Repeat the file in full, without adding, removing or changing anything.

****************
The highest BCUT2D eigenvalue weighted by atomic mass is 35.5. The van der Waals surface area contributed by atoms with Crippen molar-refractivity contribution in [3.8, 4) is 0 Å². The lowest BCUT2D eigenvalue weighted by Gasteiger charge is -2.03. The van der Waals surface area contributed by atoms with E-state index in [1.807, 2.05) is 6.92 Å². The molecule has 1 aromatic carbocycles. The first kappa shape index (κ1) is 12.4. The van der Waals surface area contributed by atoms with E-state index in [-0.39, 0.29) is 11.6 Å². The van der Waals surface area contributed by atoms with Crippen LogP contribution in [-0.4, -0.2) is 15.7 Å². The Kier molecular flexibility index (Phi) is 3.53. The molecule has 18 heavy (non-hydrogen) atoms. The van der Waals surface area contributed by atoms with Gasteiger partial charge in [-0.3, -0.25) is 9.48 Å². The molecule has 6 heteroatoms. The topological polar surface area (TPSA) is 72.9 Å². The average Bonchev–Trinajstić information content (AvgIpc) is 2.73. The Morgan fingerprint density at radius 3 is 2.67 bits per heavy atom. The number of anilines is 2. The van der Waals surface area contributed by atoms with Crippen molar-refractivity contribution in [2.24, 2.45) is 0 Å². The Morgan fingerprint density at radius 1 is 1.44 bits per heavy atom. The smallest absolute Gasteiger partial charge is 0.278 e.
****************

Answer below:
The highest BCUT2D eigenvalue weighted by atomic mass is 35.5. The van der Waals surface area contributed by atoms with Crippen molar-refractivity contribution in [3.8, 4) is 0 Å². The lowest BCUT2D eigenvalue weighted by Gasteiger charge is -2.03. The van der Waals surface area contributed by atoms with E-state index in [1.807, 2.05) is 6.92 Å². The molecule has 1 aromatic carbocycles. The first kappa shape index (κ1) is 12.4. The van der Waals surface area contributed by atoms with E-state index in [-0.39, 0.29) is 11.6 Å². The van der Waals surface area contributed by atoms with Crippen LogP contribution in [-0.4, -0.2) is 15.7 Å². The Kier molecular flexibility index (Phi) is 3.53. The molecule has 18 heavy (non-hydrogen) atoms. The van der Waals surface area contributed by atoms with Gasteiger partial charge in [-0.3, -0.25) is 9.48 Å². The molecule has 6 heteroatoms. The topological polar surface area (TPSA) is 72.9 Å². The average Bonchev–Trinajstić information content (AvgIpc) is 2.73. The Morgan fingerprint density at radius 3 is 2.67 bits per heavy atom. The number of anilines is 2. The van der Waals surface area contributed by atoms with Crippen molar-refractivity contribution in [2.24, 2.45) is 0 Å². The Morgan fingerprint density at radius 1 is 1.44 bits per heavy atom. The smallest absolute Gasteiger partial charge is 0.278 e.